In which my recent media choices of a movie and two books review mine and my husband’s decision to relocate to California.
The day after we got married, my husband flew to the Bay Area to interview with different companies for a new job. Three weeks he had an offer, and we celebrated by going out to dinner and toasting to his successful job hunt. The next day, we had to put my cat down, who I’d had for 18 years. The next week, we were in San Francisco scouring Craigslist ads for a suitable place to live. We ruled out the Tenderloin; too many needles. We found a place in SoMa (South of Market), a block from my husband’s new job. We returned to Colorado to pack; husband would be there for one more week before he had to return to Cali to begin his job, leaving me in Colorado to finish packing and moving. During that week, while in a Henry Fonda kind of mood, we decided to watch Grapes of Wrath. I hadn’t seen it since high school, and it’s questionable as to whether or not I actually saw it or just slept through the movie, figuring that having read the book was enough.
There Ain’t No Work
In Grapes of Wrath, the Joad family et. al. move from Oklahoma to California. They load about 12 or 13 people onto an old truck they call a jalopy and drive west. Along the way, they face some challenges, and Pa Joad dies. He’s buried on the side of the road, and the Joad family powers on. Once in California, though, they struggle to find work. Owners constantly work to undercut wages, and there’s so much competition for work—any work—that if you protest what you’re making, you can easily be replaced with the next poor soul. There’s no clear resolution, as the movie ends with the family still poor and un- or underemployed, driving their jalopy around the state looking for work.
As we watched the film, I checked with my husband: You did get an official offer, right? We’re not going to show up and they won’t have a job?
Yes dear, I have a signed employment agreement.
I was still nervous, seeing similarities between us and the Joads. You see, we also had a jalopy.
Ours was a 1991 Honda Accord with 320,000+ miles. Though we probably weren’t going to bring it with us. It likely wouldn’t pass a vehicle inspection in California, as the car was missing a muffler, had at least three major cracks in the windshield, sometimes locked when turning left, had 80% of its door handles, weakly squirted windshield wiper fluid to wipers that floppily smeared the fluid across the windshield, and the back hatch was only able to stay open by propping up a ski pole (a legit Colorado solution to many problems), as the hydraulic arm had stopped working several owners earlier. The radio would come on about once a quarter and play static for 10 seconds, then turn off again, the antenna made a horrific noise each time the car started or was turned off, and the windows mostly went up and down, but the driver’s side window would sometimes revolt.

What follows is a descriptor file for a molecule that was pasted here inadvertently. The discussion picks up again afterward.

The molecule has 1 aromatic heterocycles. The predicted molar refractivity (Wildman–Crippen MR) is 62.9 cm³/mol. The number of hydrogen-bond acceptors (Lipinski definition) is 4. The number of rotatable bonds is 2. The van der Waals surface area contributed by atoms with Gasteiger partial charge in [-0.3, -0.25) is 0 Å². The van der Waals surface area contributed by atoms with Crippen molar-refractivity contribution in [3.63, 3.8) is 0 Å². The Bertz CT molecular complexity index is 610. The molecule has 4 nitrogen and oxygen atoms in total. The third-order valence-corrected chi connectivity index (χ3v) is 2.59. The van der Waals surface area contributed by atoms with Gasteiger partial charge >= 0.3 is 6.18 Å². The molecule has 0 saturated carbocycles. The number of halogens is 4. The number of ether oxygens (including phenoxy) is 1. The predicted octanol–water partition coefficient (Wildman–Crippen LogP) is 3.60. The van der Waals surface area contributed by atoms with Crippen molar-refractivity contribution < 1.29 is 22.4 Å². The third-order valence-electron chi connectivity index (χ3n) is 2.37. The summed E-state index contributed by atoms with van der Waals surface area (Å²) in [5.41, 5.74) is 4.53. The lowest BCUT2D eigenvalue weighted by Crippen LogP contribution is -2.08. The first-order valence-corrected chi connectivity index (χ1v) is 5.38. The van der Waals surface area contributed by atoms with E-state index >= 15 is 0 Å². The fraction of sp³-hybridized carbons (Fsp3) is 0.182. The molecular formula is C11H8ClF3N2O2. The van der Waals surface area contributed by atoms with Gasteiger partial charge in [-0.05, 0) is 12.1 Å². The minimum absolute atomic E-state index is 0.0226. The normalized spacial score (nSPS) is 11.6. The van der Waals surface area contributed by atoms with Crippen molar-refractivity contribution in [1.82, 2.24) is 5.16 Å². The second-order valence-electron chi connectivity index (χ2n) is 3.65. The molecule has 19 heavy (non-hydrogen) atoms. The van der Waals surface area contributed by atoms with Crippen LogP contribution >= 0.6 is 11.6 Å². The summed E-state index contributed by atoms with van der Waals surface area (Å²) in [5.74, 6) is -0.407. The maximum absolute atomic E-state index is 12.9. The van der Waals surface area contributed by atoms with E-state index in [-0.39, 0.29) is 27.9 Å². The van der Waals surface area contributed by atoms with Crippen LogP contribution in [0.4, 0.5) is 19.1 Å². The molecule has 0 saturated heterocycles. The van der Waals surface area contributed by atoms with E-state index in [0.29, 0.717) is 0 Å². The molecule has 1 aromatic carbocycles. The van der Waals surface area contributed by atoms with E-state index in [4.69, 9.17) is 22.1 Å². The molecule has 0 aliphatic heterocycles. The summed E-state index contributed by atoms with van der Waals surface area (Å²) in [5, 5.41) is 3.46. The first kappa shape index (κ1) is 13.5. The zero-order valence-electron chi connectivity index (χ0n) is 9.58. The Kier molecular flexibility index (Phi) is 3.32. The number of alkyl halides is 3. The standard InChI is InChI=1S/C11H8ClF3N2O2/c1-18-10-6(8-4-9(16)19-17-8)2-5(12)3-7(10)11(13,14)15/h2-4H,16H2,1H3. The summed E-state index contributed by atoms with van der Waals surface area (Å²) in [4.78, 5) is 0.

Unrelated to its performance, the car came with a Smurfs cassette tape, which included such classics as Smurfin’ All Around The World and Smurf Rodeo. We never listened to it, since the cassette player didn’t work either.
The car still ran, though, thanks to good engineering by Honda, a dedicated mechanic who insisted that 320K miles was “…only breaking it in!”, and my husband’s superstition that fixing anything cosmetic would cause something important and expensive, like a timing belt, to break. Although the car ran, it looked a bit of a mess from hail damage, snow, ice, and a hard-lived life. But it was our jalopy, and we cared about that car. Realistically, though, even if we could get it to the state of California, it would be hard to park in our new neighborhood, the insurance payment would increase, and it likely would be stolen (it was easy to break into), as cars are not uncommonly stolen in San Francisco for their ability to aid and abet criminals as easy getaway vehicles. We didn’t want our car to fall into a life of crime.
But still, the Joads had us worried: Maybe it was a bad idea for us, a family with a jalopy to our names and dreams of working in Califonya to give up stable jobs and a home and move everything somewhere else? Was this movie a subliminal bad omen? We decided it was a different enough economy from the depression that we’d risk it. Also, we had a signed contract for employment for at least one of us, and we weren’t taking the jalopy.
Once we were in S.F., I decided one of the important things to do was to get a library card. I walked to the main library, which also happened to be the closest one, and got my library card that day. Without proof of residency, which I’d forgotten at home, I was only allowed to check out one book at a time, but I was happy with that. I had a library card and access to a real library! I’d been living in a small town so long, I forgot the wonder that being in a big library brings. So many options! So many authors! I settled on one of my favorites, Laurie Notaro, and used my one book limit on her book “There’s a (Slight) Chance I Might Be Going to Hell.”